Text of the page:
While the chapter on the history of Esalen in the Sixties is brilliantly written, the chapter fails to add any new insight to an already well documented era, it is definitively revelatory the chapter on Esalen’s engagement in the Cold War (1970-85). The entire cosmology of Esalen is at work: spirits and aliens, science and religion, human potential and supernatural, Asian meditation and Western consciousness. It is Kripal’s main point that Esalen played an important role in the Cold War, and that the role ultimately demonstrated the very spirit of Esalen. From the Esalen perspective, the Cold War was like the Dark Ages, an era of undisciplined rationality and controlled intuition. Kripal’s narrative changes from the solar, amicable, delicate hippie tone and atmosphere of the counterculture to the obscurity and villainy of the gothic romance. Spies and scientists, mystics and gurus are the unexpected soldiers of a war with no limits or boundaries: the sky, the natural, the artificial, the supernatural, the human, the self, the universe. Any metaphysical territory, psychic weapon, scientific theory, and spiritual insights are ethically justified in order to achieve the final victory against the Soviet Union. It is difficult to escape the irony: Esalen moved from a frontal confrontation against the American spiritual-industrial complex in the Sixties to an unmistakable alliance, a decade later, with the very same complex in order to win the Cold War.
The religious history scholar will delight in this short history of an educational and experiential institute with all the ingredients of a cosmic saga. However, while the story is engaging and entertaining, topics are not investigated in depth. Kripal makes this point: “the history of Esalen can be read as an American moment in a much broader Tantric transmission from Asia to the West,” yet it is difficult to find in the book a systematic and satisfying exploration of this point. Instead, Kripal adopts a very specific narrative, that is, a mixture of personal account and classic historiography where the first-person narrative frequently blurs the boundaries between subject and object, intentionally playing on the confusion between author, the narrated, and a “narrating I” belonging to no one. It is a masterful and epic style that makes Kripal’s work simply unforgettable.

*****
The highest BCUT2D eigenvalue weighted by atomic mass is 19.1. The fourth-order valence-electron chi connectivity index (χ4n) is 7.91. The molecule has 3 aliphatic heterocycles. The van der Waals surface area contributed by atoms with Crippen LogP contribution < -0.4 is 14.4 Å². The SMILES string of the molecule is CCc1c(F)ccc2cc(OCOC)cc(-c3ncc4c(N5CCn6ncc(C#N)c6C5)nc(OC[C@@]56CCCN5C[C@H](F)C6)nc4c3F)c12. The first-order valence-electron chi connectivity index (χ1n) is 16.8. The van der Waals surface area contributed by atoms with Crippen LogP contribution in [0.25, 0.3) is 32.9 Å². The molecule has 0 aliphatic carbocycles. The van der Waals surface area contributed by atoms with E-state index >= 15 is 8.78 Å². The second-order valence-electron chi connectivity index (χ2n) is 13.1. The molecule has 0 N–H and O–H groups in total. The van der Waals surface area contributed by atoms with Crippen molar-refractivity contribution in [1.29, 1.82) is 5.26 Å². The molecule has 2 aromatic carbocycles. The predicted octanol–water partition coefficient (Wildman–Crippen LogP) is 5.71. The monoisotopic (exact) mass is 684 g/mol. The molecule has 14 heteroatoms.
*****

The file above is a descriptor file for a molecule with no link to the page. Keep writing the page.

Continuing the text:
With Super Natural: A New Vision of the Unexplained Jeffrey Kripal brings the religion of no religion outside Esalen, framing the inexplicable as the new normal. To put it differently, those “impossible” things that traditionally belong to the reign of religion, from extra-dimensional beings to bilocation to bumps in the night, do not belong to religion at all: rather, they are a part of our reality of life. In other words, we look at reality in the wrong way. Our materialistic view allocates the physical to nature and the rest to the supernatural. Again, it is our materialist view that creates the illusion of a dualistic epistemology. When we recognize that reality not materialistic or spiritual, but rather materialistic and spiritual, a consciousness reality in which the thing and the thought stand together, we become immunized from skepticism. In this regard, Kripal provides an outstanding outline of materialists’ tactics for dismissing paranormal claims. I will quote this passage at length (emphasis Kripal’s):